McGuinness urged IRA gunrunner to work with gangster ‘Whitey’ Bulger, says new book

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Martin McGuinness encouraged an IRA gunrunner to work with Boston-based Irish-American gangster James “Whitey” Bulger to secure guns for the paramilitary group, a new book reveals.

US Marine turned IRA man John Crawley says in his just-published memoir, The Yank, that he told McGuinness in the early 1980s he was “extremely uncomfortable” working with Bulger’s organised crime gang in Boston to set up a new arms network in the US for the IRA.

“Little old ladies in Noraid can’t get us M60 machine guns,” McGuinness told Crawley in reply, referring to the US support group that raised funds to help families of IRA prisoners.

New York-born Crawley, the son of Irish immigrant parents, joined the US Marine Corps in the mid-1970s with a view to becoming an IRA member on his return to Ireland.

He became an IRA member in 1980 and remained on active service until September 1984, when he was arrested by the Naval Service when it intercepted the Marita Ann fishing trawler off the Kerry coast carrying arms from Boston destined for the IRA. He was sentenced to 10 years in prison.

Crawley met McGuinness for the first time in 1983 in the pub run by veteran republican John Joe McGirl in Ballinamore, Co Leitrim. McGuinness asked him to travel to the US to buy weapons in gun stores because his American accent would not raise suspicions.

During this mission, McGuinness, then an IRA commander, remained Crawley’s principal contact in Ireland. The two men met regularly in the Botanic Gardens in Dublin.

In one exchange, McGuinness suggested that the IRA would have to attack joint Garda-RUC patrols which Garret FitzGerald, then Taoiseach, was considering along the border at the time.

“Well, we can’t blow up half a police car,” McGuinness told Crawley.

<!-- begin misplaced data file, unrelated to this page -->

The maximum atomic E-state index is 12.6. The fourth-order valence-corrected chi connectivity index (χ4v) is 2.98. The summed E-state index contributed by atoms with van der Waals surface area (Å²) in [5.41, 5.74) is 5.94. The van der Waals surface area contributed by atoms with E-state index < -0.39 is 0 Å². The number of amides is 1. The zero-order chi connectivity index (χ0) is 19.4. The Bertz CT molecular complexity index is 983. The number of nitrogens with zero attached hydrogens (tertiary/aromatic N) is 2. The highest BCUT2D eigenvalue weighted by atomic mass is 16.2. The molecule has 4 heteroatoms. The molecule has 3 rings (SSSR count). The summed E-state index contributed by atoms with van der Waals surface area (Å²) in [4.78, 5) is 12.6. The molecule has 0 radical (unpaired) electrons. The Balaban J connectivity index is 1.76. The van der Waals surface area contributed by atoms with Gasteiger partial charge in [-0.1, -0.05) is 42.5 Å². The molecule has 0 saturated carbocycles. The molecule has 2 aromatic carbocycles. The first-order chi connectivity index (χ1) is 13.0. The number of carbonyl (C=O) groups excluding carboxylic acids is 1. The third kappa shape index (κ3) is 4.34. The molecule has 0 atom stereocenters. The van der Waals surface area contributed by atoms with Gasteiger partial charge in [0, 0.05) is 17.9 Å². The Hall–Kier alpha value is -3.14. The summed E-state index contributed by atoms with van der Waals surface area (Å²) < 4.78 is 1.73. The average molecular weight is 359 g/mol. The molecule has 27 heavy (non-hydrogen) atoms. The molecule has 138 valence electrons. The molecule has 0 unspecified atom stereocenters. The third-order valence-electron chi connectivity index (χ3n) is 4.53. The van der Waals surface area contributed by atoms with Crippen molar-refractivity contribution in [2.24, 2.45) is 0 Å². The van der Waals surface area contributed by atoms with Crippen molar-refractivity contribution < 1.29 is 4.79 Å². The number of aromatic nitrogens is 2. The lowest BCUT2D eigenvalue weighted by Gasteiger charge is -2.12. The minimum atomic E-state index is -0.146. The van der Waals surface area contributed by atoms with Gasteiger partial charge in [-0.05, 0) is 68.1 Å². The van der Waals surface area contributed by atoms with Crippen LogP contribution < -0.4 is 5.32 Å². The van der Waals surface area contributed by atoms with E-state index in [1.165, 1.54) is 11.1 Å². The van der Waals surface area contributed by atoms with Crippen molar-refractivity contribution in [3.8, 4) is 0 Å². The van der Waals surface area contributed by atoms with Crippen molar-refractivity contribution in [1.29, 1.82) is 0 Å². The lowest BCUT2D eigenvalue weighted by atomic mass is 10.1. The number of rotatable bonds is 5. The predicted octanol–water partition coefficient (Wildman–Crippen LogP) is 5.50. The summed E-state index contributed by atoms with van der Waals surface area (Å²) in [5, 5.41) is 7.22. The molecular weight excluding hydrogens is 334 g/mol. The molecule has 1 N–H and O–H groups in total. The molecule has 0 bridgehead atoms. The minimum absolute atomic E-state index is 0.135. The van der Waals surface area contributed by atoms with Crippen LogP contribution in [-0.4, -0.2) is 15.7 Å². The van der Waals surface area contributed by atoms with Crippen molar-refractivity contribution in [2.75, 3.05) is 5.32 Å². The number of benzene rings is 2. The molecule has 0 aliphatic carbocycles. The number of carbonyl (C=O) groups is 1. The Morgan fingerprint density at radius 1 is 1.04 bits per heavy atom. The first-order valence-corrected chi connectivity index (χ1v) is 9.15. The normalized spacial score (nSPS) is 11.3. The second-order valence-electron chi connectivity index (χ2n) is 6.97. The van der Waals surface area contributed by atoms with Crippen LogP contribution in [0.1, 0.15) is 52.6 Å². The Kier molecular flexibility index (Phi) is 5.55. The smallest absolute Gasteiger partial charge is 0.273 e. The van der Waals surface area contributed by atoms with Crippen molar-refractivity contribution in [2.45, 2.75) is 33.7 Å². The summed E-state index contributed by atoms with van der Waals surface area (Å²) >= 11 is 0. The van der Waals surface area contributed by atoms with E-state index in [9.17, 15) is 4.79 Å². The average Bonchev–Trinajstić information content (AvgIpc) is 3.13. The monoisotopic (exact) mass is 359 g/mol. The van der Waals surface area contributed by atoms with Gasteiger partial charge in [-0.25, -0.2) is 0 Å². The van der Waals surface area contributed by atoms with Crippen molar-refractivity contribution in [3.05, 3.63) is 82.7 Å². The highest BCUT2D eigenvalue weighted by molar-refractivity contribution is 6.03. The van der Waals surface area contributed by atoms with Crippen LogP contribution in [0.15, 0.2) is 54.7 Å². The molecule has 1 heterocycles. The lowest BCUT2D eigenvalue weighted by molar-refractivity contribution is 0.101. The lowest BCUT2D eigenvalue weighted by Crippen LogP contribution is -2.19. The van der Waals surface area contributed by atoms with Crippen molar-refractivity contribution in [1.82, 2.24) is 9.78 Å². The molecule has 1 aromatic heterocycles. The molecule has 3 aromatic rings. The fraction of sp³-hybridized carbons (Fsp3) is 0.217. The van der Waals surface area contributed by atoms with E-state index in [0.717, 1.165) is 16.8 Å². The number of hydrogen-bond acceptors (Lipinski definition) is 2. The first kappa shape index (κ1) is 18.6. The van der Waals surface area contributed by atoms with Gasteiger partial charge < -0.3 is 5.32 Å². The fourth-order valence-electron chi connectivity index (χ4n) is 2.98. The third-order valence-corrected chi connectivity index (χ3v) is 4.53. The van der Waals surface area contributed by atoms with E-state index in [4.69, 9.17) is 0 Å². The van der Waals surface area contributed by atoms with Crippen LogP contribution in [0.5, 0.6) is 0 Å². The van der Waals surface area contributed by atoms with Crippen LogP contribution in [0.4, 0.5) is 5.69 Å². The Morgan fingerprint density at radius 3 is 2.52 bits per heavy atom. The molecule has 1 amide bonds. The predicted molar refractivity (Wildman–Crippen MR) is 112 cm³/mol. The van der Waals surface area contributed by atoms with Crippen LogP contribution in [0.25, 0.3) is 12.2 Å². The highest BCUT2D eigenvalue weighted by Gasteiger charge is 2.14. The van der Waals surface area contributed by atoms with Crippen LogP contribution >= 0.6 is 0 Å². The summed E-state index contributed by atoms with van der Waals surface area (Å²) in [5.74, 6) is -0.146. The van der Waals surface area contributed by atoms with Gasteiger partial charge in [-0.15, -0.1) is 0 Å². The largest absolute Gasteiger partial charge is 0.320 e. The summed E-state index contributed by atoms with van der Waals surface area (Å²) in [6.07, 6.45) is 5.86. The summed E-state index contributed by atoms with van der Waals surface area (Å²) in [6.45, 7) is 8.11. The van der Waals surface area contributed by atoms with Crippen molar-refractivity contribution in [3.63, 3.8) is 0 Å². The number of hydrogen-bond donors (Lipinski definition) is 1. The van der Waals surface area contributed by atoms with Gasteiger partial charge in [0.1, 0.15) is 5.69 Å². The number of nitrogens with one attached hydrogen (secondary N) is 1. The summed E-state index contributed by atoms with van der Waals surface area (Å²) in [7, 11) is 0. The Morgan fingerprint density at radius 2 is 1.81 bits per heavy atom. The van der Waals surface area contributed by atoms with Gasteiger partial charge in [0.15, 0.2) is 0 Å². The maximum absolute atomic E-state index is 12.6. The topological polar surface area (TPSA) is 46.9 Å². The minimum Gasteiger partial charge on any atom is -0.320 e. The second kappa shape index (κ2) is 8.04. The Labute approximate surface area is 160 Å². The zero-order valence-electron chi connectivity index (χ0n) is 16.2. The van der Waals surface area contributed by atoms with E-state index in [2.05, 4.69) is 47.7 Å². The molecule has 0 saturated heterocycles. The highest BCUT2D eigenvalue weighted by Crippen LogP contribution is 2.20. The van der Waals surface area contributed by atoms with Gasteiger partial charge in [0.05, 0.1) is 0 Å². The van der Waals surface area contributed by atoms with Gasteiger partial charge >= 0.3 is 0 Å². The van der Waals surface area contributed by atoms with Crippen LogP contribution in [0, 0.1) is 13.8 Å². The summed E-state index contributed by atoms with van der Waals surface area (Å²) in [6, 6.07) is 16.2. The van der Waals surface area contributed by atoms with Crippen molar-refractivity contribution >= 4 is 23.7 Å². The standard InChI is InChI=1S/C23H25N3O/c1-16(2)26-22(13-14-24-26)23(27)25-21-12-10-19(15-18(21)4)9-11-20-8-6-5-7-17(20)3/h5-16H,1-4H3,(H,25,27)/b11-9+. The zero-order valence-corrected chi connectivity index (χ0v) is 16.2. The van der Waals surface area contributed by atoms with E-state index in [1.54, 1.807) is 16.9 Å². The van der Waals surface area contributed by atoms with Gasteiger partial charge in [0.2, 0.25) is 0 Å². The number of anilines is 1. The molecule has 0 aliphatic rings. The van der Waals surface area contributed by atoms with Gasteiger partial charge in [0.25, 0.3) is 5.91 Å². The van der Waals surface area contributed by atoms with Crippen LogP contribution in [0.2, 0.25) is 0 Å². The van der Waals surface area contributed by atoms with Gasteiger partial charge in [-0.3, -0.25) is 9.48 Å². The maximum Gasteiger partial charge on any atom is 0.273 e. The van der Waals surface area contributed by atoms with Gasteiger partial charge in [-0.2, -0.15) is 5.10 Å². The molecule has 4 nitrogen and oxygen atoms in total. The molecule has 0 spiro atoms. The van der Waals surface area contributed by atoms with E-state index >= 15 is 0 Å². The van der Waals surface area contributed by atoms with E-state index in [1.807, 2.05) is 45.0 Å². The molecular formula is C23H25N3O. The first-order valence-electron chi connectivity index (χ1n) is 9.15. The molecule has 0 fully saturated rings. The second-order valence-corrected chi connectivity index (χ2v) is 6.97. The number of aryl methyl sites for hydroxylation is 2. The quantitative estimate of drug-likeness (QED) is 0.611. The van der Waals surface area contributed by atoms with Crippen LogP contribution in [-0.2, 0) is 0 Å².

In the book, Crawley dismisses a senior British Army officer’s claim that McGuinness was the IRA’s finest military mind, and British military officer material, saying that he found no evidence of this from his interactions with the IRA commander.

The two men regularly clashed over what Crawley believed was the IRA’s poor military training and McGuinness’s lack of interest in developing a sophisticated arsenal of weapons, emphasising the need for quantity over quality.

Crawley said he became “increasingly frustrated by his military illiteracy”.

“I couldn’t blame him for not having professional training but some of the stuff he came out with was baffling. I began to see a different side to him, a side that gave me my first niggling concerns about our prospects for victory,” he says.

In his book, Crawley writes about his dealings with Bulger, who was later revealed to be an FBI informant and who went on the run for 16 years before his capture in 2011. In 2018, Bulger, then 89, was murdered in a US prison while serving two life sentences for 11 murders.

Crawley said during his time in Boston, Bulger offered to supply false identifications, work and places to live in the city for IRA men on the run, but Crawley believed the Boston gangster wanted “a small army of IRA hitmen indebted to him and under his control”.

In the 1990s, following his release from prison, Crawley reveals that “a sympathetic engineer” working for the ESB provided information to the IRA on which transformers to target in a plot to bomb substations and cripple the electricity supply to much of London and southeast England.

Crawley and the IRA team plotting the attack were arrested just before their planned bombings. He was sentenced to 35 years in prison in 1997 but was later released under the terms of the Belfast Agreement.